8. Use energy-efficient light bulbs: Incandescent light bulbs are becoming a thing of the past. This year, when your light bulbs burn out, replace them with a compact fluorescent light bulb. These fluorescent lamps fit into a standard socket, but have a longer life and better energy efficiency. If you change just 3 light bulbs to compact fluorescent this year, you will save 136 kg of CO2 and €44 (£30). CO2 savings: 136 kg.

9. Reduce: Cut down on purchasing products with lots of packaging. Simply trimming garbage by 10% can save up to 454 kg CO2 within a year. Reducing your consumption of takeout boxes alone can save 11 kg CO2 per year. CO2 savings: 454 kg.

10. Reuse: Instead of replacing items, fix them. Reuse plastic shopping bags for rubbish, garage sales or to carry your lunch. Simply switching to reusable cleaning products like sponges instead of paper towels saves 5 kg CO2 and €18 (£12) a year. Don't rush out to get a new bestseller; visit a used bookstore or start a book exchange with your friends to save 14 kg CO2 a year. Make use of sites like Freecycle and Craigslist to get used items for free or low cost. CO2 savings: 567 kg.

11. Recycle: Use the recycling bins in your neighbourhood. Buying recycled content and increasing home recycling by 10% saves the average household 91 kg CO2 over the course of a year. CO2 savings: 91 kg.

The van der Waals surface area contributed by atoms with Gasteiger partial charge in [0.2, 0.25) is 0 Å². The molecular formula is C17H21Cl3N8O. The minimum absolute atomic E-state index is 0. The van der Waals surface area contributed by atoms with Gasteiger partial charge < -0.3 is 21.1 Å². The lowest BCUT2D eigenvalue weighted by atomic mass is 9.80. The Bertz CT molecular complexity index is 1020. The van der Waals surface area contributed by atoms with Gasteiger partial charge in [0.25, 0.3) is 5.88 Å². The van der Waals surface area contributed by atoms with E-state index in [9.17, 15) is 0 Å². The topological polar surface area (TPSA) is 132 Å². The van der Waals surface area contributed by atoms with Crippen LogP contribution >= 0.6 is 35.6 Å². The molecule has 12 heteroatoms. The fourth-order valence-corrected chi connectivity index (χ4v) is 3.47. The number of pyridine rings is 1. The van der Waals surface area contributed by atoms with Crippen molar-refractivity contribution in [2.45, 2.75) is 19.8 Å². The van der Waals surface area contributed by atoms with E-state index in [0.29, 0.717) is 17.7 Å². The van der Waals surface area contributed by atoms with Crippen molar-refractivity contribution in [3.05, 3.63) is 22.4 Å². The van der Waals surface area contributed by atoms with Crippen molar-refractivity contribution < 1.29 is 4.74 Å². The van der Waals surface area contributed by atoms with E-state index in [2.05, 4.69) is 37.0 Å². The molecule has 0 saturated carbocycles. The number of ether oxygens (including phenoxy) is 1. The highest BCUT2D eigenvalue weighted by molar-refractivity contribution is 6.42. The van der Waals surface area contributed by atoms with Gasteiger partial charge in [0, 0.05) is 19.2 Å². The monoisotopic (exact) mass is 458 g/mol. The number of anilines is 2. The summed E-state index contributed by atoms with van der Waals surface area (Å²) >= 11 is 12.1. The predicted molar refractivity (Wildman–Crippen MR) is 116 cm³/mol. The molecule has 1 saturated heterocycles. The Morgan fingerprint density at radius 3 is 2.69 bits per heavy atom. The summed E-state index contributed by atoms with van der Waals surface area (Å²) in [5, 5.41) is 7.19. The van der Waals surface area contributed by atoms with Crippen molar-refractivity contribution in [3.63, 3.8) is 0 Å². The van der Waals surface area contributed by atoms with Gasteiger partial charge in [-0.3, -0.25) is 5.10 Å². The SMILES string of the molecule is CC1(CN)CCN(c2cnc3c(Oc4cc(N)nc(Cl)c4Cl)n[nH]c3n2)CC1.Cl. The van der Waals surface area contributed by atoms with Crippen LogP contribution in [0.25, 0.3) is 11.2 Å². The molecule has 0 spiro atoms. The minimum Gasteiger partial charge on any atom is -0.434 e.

12. Eat locally grown, unprocessed food: Food typically travels 2,500 km before it gets to you. Each of those miles involves the emission of CO2. To avoid this contribution, support your area's agriculture: visit a farmer's market, look for regional produce at the grocery shop or create a garden of your own. If you eat local food just once a week, you can save 2,268 kg CO2 over the course of a year.CO2 savings: 2,268 kg.

13. Install a low flow shower head: Showers account for 2/3 of water heating costs. If you change two showerheads in your home to low-flow heads, you'll save 136 kg of CO2 each year as well as €110 (£75) on your water bill. Oxygenics, Delta and Tempest offer low-flow shower heads. Take it one step further by taking shorter showers. Each minute under an average showerhead uses more than 9 litres of water. Cutting down on shower time results in CO2 savings of 159 kg each year and €73 (£50) off your water bill. CO2 savings: 159 kg.

14. Take a shower instead of a bath: Did you know that a bath can take up to 190 litres of water? If you forego a bath in favour of a shower just once a week, you can save 45 kg of CO2. If you do this daily, it adds up to 317 kg of CO2 and €26 (£18). CO2 savings: 317 kg.